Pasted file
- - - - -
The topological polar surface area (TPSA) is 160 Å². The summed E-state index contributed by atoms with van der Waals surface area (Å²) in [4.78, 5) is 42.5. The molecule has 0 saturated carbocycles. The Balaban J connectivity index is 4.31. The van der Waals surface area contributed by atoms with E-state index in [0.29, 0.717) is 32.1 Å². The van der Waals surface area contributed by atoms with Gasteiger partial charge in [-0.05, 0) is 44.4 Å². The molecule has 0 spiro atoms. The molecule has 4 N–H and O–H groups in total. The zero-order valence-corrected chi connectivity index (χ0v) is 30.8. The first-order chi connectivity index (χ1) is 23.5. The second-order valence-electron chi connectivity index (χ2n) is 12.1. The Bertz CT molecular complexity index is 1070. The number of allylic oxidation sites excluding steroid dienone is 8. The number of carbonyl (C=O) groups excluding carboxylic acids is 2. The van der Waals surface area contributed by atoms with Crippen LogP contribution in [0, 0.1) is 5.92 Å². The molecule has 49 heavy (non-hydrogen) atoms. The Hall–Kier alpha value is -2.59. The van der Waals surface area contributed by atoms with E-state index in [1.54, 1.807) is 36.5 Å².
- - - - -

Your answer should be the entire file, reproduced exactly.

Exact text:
The topological polar surface area (TPSA) is 160 Å². The summed E-state index contributed by atoms with van der Waals surface area (Å²) in [4.78, 5) is 42.5. The molecule has 0 saturated carbocycles. The Balaban J connectivity index is 4.31. The van der Waals surface area contributed by atoms with E-state index in [0.29, 0.717) is 32.1 Å². The van der Waals surface area contributed by atoms with Gasteiger partial charge in [-0.05, 0) is 44.4 Å². The molecule has 0 spiro atoms. The molecule has 4 N–H and O–H groups in total. The zero-order valence-corrected chi connectivity index (χ0v) is 30.8. The first-order chi connectivity index (χ1) is 23.5. The second-order valence-electron chi connectivity index (χ2n) is 12.1. The Bertz CT molecular complexity index is 1070. The number of allylic oxidation sites excluding steroid dienone is 8. The number of carbonyl (C=O) groups excluding carboxylic acids is 2. The van der Waals surface area contributed by atoms with Crippen LogP contribution in [0, 0.1) is 5.92 Å². The molecule has 49 heavy (non-hydrogen) atoms. The Hall–Kier alpha value is -2.59. The van der Waals surface area contributed by atoms with E-state index in [1.54, 1.807) is 36.5 Å².